This will be a year of growth for the high school curling league. Although the number of teams and curlers are down from last year, many are new to the sport and some returning teams are strong contenders.
“This year will be a grassroots level,” said Patricia Yeske, league commissioner. “We’ve been a little stressed this year. It seems like there are few curlers coming out of the high schools, so some had to scramble to put teams together. We had lots of interest from the younger students last year, but it seems that this year, there was a lot of other choices.”
At least half of the curlers this year are new to the sport, which is a positive for the league and many regular faces are back as well in this three-week old season.
“So far, there are a couple stand out teams...teams that have been together before or players that have played for a couple of years. The majority of players are either brand new or in their second year of curling,” she said.
This season, the coaches are still there for the teams, but the players are trying to be more vocal in helping themselves through the rough patches.
“The players have taken an initiative to controlling their own games, but the coaches are still ready and willing to get out there to help them,” said Yeske.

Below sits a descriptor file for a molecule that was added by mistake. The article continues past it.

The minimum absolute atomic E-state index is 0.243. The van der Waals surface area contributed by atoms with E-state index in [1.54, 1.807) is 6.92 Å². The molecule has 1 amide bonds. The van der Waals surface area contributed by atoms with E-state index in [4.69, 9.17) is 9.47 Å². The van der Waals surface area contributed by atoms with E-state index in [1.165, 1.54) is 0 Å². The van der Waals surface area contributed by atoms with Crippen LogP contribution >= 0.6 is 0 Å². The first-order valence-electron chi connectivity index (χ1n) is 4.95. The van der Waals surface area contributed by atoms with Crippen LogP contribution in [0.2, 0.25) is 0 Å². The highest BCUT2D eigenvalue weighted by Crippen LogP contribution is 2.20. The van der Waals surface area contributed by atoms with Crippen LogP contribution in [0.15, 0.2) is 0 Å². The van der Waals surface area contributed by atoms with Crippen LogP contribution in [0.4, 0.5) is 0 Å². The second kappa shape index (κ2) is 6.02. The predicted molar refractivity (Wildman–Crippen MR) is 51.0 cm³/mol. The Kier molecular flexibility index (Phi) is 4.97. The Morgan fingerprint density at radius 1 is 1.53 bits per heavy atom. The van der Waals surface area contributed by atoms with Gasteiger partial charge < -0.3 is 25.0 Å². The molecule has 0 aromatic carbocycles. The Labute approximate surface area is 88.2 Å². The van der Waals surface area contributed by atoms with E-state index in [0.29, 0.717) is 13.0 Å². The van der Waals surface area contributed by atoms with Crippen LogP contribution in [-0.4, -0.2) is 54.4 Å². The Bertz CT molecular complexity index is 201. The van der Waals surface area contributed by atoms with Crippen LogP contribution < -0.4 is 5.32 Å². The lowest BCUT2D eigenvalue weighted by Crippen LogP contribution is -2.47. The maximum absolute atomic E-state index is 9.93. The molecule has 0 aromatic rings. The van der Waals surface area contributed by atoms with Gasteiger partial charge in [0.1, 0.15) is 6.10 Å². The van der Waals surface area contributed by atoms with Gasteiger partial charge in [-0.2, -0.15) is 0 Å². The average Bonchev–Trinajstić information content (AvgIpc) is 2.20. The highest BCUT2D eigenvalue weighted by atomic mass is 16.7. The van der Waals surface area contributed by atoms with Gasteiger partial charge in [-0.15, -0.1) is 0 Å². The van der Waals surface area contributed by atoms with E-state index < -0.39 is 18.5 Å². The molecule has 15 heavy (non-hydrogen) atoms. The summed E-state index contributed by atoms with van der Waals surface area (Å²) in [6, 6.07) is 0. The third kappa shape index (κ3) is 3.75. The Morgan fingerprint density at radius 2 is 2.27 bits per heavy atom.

The concern for Yeske and the other high school coaches is the lack of enrollment from the Grades 9-12. The junior curling program is thriving, but once the students head to high school, they don’t seem to sign up for curling.
“What concerns me, is that we have huge number of kids curling in the elementary program, but we don’t see those kids joining curling when they get to high school. I don’t know why,” she said. “Curling is a life long sport and something that they can do forever regardless of what city they live in or what their financial situation is. Curling is an affordable sport and a social sport and the community is very welcoming.”
For more on this story, read an upcoming edition of the Times-Herald.